Bring me to the main page   Bring me to the reviews index

Indiana Jones 3 – The Action game logo

US Gold
Price: £19.99

B Indiana Jones 3 – The Action game ut is it? I mean, when you make a movie as amazingly successful as “Indiana Jones and the Last Crusade”, you ain’t going to end it all there, are you? Sequels must follow, and I am willing to lay money that they will. But back to the subject of the review, Indiana Jones – The Action Game, first of two titles coming from the Lucasfilm stable based around this intrepid explorer’s final adventure. You, as Indy, have to run, jump and whipcrack your way through different escapades, all based around scenes in the movie.

First of all, we see Indy as a boy, climbing though some caves, avoiding loads of bad guys and already displaying his prowess with a bullwhip. Then we catch Indy doing the archaeological business around a ruined temple. On the third level Indy, now a grown man, is racing around a German Zeppelin, and finally we see Indy searching for The Holy Grail. Doesn’t he know the Monty Python team have it?

The game is played as a side-on, multi-scrolling affair, and scroll very nicely it does. I especially like the way the Zeppelin is constantly bobbing up and down on the third level.
Indy himself is a fine figure of a sprite. Large, and for the most part, well-animated. He looks a bit strange when he jumps or falls, but otherwise he looks great.
The backdrops are very nicely drawn indeed. I really like the way the scenery in level one gets darker as your torch burns out.

And now, the bad news. Very badly indeed. It is not a problem of large playability errors, just a whole bundle of small annoying ones. Like the way it is luck whether you die or not, for example, when you have to climb a rope to get past a knife thrower, it is all down to chance whether he throws the knife or not. Also, Indy takes a long time to respond, which makes combat difficult. On top of all that, it seems a little unsure as to where the edge of certain platforms are, which means that you end up falling through quite a few ledges.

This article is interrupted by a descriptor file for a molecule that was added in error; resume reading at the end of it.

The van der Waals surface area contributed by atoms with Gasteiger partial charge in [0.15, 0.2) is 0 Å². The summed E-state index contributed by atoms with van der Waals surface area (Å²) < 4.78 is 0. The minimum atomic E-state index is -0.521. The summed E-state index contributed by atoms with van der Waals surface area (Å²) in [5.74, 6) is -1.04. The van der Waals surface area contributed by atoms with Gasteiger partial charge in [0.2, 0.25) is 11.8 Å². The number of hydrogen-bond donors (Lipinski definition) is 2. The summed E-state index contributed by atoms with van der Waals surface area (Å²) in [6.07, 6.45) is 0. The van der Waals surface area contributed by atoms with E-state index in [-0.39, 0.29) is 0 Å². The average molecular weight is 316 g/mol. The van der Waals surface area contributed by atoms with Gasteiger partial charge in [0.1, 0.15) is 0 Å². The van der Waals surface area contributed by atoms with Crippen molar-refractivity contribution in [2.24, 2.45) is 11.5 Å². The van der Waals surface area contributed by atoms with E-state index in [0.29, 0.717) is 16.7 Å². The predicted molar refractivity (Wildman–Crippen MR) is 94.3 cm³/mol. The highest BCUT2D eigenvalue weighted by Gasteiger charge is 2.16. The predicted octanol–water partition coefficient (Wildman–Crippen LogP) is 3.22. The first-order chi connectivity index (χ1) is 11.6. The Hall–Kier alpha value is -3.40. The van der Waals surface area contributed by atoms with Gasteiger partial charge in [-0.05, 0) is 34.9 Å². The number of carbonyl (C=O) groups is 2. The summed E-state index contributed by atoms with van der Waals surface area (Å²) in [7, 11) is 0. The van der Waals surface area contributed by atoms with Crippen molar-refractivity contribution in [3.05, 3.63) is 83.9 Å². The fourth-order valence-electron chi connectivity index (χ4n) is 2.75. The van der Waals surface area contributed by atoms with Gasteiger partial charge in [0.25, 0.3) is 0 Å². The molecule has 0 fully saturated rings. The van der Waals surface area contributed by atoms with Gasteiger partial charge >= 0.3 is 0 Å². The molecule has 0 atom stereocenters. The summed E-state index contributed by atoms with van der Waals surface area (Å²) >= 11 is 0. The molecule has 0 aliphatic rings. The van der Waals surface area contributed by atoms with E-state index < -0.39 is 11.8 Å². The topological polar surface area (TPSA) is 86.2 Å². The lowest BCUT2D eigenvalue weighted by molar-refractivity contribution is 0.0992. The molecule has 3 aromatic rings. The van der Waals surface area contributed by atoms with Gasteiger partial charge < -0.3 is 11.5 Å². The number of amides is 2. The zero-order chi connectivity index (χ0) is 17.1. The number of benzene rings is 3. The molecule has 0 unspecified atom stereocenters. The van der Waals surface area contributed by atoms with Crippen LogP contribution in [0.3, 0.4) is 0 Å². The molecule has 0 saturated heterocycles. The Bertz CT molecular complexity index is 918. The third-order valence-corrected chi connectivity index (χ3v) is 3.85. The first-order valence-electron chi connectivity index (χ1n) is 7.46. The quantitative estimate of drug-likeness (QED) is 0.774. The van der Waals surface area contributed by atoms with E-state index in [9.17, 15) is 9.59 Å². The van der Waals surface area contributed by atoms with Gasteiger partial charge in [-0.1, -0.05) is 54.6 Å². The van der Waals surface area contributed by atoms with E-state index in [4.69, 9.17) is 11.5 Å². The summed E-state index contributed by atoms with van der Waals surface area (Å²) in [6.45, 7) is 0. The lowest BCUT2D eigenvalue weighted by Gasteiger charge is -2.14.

It could have been good. It is just that they did not do it right. I would prefer something like Rick Dangerous. But maybe the adventure game will be good.

C64 review  UPDATE

64 version should be available soon. Graphically it won’t come up to the Amiga standard, but is still looking good nonetheless. Looks like it is going to be as much fun to play as the Amiga version. More news as we get it.

Tony Dillon

CU Amiga, August 1989, p.27


 Indiana Jones 3 – The Action game logo

US Gold, Amiga £19.99
Indiana Jones 3 – The Action game T he man with the hat is back and chasing after the Holy Grail to save it and his father from the evil Nazis. With tongue firmly planted in cheek the funniest of the Indy films is already a huge hit, and accordingly has two games for all us fans to remember it by. The Action Game has been created by UK programmers Tiertex, with Lucasfilm only supervising, and sticks quite closely to the film plot.